Channel NewsAsia
Updated: 02/19/2013 02:27 | By Channel NewsAsia

Ex—SCDF chief Peter Lim’s lawyers say Nimrod didn’t have special advantages

Ex—SCDF chief Peter Lim’s lawyers say Nimrod didn’t have special advantages

Ex—SCDF chief Peter Lim’s lawyers say Nimrod didn’t have special advantages

SINGAPORE: The sex—for—contracts corruption trial of former Singapore Civil Defence Force Commissioner (SCDF), Peter Lim opened on Monday.

Lim faces 10 charges of corruption.

He allegedly obtained sex from three women seeking contracts with the SCDF.

The prosecution will proceed with only one of the graft charges for now, involving Pang Chor Mui.

Lim has denied all allegations of corruption.

The 52—year—old is accused of corruptly obtaining oral sex from Ms Pang at a carpark in Stadium Walk in May 2010 in exchange for advancing her company’s business interests with the SCDF.

Ms Pang was then the general manager of Nimrod Engineering — a company that provides security systems.

The alleged corruption revolves around a tender document that SCDF put out on April 6 2011 — calling for bids to supply Radiation Portal Monitors.

The prosecution’s case is that Nimrod Engineering obtained the information about the SCDF’s need for these machines from Lim even before it was made public.

The company’s business development manager Tan Peng Leng — who was the prosecution’s first witness, said Ms Pang had instructed him to source for suppliers of these machines some time before March 18 — at least three weeks before the tender was made public.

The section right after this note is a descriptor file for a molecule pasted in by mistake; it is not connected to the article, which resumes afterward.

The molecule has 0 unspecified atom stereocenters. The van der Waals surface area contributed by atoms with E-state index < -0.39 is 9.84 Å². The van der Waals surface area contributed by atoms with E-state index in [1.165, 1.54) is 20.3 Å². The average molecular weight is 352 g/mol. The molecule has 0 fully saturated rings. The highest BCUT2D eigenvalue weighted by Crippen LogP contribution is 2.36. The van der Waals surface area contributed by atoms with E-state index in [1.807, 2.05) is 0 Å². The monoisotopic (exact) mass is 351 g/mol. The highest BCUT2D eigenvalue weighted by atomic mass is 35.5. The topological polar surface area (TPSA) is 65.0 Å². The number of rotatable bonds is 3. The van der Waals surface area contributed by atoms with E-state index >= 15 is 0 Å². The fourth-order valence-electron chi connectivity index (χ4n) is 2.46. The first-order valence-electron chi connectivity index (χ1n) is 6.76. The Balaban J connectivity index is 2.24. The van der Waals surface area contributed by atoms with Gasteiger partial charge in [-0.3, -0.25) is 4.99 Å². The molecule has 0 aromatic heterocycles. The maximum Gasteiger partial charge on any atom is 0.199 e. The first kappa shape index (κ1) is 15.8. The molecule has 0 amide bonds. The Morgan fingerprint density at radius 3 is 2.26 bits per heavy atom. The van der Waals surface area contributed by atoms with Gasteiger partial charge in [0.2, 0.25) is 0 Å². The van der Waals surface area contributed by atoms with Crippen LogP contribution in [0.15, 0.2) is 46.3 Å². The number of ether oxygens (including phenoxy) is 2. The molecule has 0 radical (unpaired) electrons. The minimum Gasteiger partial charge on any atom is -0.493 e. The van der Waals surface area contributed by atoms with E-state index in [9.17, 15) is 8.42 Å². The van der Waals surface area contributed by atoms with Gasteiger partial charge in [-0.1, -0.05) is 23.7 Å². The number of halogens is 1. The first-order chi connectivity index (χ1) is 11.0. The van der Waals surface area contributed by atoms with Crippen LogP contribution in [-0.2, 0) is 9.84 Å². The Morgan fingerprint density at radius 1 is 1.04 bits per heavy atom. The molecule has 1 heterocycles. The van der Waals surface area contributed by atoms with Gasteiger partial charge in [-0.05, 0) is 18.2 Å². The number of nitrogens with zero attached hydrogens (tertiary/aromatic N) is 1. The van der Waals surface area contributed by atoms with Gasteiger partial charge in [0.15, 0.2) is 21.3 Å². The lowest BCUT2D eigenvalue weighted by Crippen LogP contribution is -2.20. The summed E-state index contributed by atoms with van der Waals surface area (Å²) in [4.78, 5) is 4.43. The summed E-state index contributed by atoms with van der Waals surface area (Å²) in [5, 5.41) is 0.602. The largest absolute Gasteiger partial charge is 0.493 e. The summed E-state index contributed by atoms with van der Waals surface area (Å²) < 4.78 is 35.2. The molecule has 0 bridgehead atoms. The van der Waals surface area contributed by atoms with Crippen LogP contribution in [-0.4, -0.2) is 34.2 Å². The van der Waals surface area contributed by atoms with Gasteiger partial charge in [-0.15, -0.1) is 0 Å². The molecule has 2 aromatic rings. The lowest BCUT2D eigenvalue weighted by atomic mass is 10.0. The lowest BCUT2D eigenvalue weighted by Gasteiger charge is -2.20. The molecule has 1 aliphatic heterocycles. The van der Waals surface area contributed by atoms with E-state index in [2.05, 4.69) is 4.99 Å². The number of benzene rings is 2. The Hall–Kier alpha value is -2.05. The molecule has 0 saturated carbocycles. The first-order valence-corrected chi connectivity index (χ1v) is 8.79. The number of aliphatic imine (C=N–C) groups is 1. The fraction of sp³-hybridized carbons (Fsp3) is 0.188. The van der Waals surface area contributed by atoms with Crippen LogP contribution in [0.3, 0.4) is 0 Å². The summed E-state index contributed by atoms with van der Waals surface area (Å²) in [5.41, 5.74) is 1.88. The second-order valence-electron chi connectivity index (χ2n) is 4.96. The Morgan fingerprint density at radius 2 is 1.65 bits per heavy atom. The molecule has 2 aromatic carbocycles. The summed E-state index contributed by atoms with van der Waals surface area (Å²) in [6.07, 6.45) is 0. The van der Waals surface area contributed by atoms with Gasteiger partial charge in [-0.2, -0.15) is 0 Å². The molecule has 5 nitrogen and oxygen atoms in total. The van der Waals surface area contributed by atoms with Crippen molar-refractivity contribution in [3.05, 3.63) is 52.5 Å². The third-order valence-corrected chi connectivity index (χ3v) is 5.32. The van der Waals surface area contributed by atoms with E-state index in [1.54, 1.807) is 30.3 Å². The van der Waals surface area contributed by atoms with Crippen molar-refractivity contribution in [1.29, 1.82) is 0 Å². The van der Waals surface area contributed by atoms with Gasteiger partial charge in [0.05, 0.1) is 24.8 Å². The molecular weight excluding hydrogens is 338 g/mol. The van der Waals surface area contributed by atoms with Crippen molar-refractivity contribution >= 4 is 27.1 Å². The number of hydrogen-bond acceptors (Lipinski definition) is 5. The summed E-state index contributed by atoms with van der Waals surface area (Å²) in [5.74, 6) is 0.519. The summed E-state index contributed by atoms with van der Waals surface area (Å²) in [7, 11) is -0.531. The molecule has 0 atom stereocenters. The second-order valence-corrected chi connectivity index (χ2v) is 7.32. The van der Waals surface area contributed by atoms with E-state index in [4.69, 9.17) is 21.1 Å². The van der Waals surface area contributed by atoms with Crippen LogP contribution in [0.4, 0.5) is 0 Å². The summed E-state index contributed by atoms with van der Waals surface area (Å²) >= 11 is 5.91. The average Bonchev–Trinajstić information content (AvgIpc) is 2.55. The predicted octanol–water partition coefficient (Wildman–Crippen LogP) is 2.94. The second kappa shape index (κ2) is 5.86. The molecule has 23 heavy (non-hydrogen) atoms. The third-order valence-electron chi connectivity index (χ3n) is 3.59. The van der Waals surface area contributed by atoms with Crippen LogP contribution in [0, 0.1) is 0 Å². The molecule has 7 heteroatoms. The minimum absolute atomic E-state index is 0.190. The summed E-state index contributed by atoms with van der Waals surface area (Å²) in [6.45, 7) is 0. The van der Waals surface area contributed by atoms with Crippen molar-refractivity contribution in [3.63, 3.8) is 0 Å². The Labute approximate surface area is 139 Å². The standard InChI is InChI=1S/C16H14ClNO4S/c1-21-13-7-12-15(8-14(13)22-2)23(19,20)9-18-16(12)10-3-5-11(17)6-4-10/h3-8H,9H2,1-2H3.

At the time, Nimrod Engineering did not supply such machines.

However, Mr Tan said she did not provide him any technical specifications such as budget, model numbers or pricing, adding that he only received the information after the tender had been made public.

In his opening statement, Deputy Public Prosecutor Tan Kiat Pheng said Lim knew Nimrod Engineering was an existing vendor to SCDF at the time of the alleged offence.

Nimrod supplied products to SCDF and also provided after—sales warranty services for those products.

He added that Lim knew Ms Pang was aware of of his position as Commissioner of the SCDF and therefore had reason to believe that she would give in to his request for oral sex so as not to jeopardise her company’s business relations with the SCDF.

Defence counsel Hamidul Haq disputed this, saying that Lim and Ms Pang shared a genuine friendship, and that the intimacy between them arose from a flirtatious relationship that involved much teasing and banter.

He said that Lim did not engage in oral sex with Ms Pang with the intention of showing favour to her company.

It was as a one—off encounter, and a personal indiscretion. He added that Lim had not at any time asked for oral sex, and said the state is not responsible for policing marital vows.

Mr Hamidul also noted that the charge against Lim doesn’t specify the act of corruption, and doesn’t link the physical encounter between them to the alleged corrupt act.

Turning to the 6 April tender, Mr Hamidul noted that Nimrod Engineering didn’t have an advantage over other companies bidding for the contract, as Ms Pang had not provided any specifics when she asked Mr Tan to source for a supplier.

In fact, Mr Tan had said he didn’t sense anything abnormal about Ms Pang’s request as it came around the time of the 2011 earthquake in Japan, when concerns about radiation were rife, and had assumed she saw business potential in the product.

Mr Hamidul also pointed out that Nimrod Engineering had successfully bid for contracts with the SCDF in the past, and there had been no suggestion in those cases that any corruption was involved.

Nine other charges of corruption against Lim involving two other women were stood down in 2012 and will be dealt with separately.

The trial continues and Ms Pang is expected to take the stand later.

— CNA/ck

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